Chronic ★★★½

Mexican filmmaker Michel Franco is obsessed — seemingly at the expense of all other subjects — with how people reconfigure their worldview in the wake of unimaginable tragedies. Michael Haneke is an obvious touchstone, but Franco is more interested in the healing process than he is whatever grim, bourgeois drama caused the wound in the first place.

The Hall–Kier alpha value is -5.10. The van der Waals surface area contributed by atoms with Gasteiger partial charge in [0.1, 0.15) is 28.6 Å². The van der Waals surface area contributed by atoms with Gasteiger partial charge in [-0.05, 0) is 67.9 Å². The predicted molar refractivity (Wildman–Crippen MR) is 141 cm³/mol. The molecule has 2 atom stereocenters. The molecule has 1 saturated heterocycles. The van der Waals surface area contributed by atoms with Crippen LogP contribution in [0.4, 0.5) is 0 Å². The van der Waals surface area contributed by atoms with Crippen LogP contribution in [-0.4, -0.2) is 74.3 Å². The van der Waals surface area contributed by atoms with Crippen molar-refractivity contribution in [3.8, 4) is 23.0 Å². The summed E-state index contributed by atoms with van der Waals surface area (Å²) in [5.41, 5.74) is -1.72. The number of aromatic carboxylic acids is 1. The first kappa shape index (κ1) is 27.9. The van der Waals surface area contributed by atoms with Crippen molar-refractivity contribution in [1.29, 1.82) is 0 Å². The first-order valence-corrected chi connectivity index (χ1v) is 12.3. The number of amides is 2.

His debut feature, 2009’s “Daniel & Ana,” watched in nervous horror as two siblings attempted to repair their relationship after being abducted and forced to have sex with one another. “After Lucia,” which won top prize in the Un Certain Regard section of the 2012 Cannes Film Festival, is about a man who’s still reeling from his wife’s sudden death when their daughter becomes the victim of a high school sex tape scandal. “Chronic” may be the most delicate and restrained of Franco’s features to date, but in one key respect it’s also his most ambitious — this time around, every character is forced to process a profound loss of some kind.

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